The second is a news report from the web site of Houston's ABC13 KTRK-TV. This shows the bad and good within the American soul.

This (through Atrios) leaves me speechless...not necessarily a bad thing considering:

The Associated Press
3/18/03 7:55 PM
UNIVERSITY HEIGHTS, Ohio (AP) -- Supreme Court Justice Antonin Scalia said Tuesday night that government has room to scale back individual rights during wartime without violating the Constitution.
"The Constitution just sets minimums," Scalia said at John Carroll University. "Most of the rights that you enjoy go way beyond what the Constitution requires."
Scalia was responding to a question about the Justice Department's pursuit of terrorism suspects and whether their rights are being violated.
The conservative justice did not discuss what rights he believed are constitutionally protected...Scalia said the constitutional rights are minimums adding that society has extended protections for individuals that go far beyond that...Scalia was interrupted once briefly by a protester who shouted an anti-war statement.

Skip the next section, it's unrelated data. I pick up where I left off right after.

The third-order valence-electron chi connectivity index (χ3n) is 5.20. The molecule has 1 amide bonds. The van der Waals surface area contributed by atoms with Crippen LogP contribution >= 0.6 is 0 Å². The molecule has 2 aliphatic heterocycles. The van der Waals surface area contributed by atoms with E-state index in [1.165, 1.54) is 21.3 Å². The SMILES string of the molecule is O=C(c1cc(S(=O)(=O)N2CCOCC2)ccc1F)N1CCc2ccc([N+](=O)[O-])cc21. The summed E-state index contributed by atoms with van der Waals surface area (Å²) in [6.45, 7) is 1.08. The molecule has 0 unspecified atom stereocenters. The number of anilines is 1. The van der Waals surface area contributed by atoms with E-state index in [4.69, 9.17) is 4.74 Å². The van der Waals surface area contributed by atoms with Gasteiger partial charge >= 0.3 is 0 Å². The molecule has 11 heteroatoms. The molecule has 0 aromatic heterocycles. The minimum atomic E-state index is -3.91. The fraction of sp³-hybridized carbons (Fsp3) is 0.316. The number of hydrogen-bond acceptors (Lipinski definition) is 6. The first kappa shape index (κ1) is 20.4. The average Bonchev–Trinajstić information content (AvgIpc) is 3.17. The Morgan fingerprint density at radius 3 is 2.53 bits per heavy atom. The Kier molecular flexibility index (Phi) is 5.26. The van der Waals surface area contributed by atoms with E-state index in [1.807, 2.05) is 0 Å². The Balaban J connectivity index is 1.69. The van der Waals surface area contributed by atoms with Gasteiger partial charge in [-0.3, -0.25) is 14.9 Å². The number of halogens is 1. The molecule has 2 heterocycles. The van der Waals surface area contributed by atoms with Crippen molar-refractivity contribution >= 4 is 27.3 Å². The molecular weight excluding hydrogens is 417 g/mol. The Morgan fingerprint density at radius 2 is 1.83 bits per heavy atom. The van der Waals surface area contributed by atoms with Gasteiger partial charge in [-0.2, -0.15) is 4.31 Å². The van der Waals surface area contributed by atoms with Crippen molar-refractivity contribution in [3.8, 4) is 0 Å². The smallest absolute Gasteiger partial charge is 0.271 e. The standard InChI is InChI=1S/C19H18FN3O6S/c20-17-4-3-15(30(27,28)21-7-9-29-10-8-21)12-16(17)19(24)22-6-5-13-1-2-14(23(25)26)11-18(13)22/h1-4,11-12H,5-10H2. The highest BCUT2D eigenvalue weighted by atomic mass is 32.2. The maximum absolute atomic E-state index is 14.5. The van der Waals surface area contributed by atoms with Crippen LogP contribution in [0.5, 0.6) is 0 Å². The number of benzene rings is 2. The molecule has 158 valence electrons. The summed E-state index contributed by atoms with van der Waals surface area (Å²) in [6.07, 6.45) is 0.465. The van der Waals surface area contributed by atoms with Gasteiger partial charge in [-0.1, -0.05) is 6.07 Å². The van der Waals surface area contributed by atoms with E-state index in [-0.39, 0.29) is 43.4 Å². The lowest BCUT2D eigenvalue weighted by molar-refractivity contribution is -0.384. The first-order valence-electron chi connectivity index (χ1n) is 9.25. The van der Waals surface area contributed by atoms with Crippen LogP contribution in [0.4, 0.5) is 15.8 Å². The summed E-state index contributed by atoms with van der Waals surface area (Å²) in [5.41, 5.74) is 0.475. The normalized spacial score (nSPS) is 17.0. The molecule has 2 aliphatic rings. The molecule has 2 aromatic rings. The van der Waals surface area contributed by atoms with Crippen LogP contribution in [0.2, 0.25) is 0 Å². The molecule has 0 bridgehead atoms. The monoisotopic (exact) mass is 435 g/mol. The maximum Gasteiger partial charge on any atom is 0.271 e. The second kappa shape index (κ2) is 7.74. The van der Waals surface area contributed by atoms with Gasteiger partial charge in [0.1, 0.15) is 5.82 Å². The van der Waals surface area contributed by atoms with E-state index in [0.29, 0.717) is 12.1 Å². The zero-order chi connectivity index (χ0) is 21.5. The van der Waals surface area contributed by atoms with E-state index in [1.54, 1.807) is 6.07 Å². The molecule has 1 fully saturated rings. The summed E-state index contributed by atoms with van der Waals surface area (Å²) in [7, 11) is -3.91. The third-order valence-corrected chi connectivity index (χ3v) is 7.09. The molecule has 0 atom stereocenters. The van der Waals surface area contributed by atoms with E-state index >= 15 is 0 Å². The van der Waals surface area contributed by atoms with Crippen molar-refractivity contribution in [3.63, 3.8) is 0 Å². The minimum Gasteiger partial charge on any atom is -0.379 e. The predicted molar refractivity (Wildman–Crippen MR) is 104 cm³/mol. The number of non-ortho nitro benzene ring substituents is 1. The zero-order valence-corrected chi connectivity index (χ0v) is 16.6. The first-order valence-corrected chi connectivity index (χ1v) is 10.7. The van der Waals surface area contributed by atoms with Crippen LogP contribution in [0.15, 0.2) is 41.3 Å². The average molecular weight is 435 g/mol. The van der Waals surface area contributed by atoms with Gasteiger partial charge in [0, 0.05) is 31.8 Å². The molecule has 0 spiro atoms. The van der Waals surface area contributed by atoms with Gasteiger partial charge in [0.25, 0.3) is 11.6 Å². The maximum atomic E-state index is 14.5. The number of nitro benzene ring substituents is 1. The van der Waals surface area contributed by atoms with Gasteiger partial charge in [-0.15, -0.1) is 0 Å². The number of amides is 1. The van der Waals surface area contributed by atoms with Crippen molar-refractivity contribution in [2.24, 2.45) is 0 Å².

Tuesday, March 18, 2003

Autumn Panel 18" X 12" from Four Seasons by Herman Mueller
American Encaustic Tile Company, Zanesville, Ohio circa 1890
This is a great basic recipe. If you do not have a Food Processor you can use a pastry cutter or a sturdy me...make the investment...get a food processor!

Pastry Crust
oven 425

1 cup All Purpose Flour
1/4 Tsp Salt
1/4 cup Shortening
1 Tbsp cold Butter
2-4 Tbsps Ice Water
2-3 11" sheets of Plastic Wrap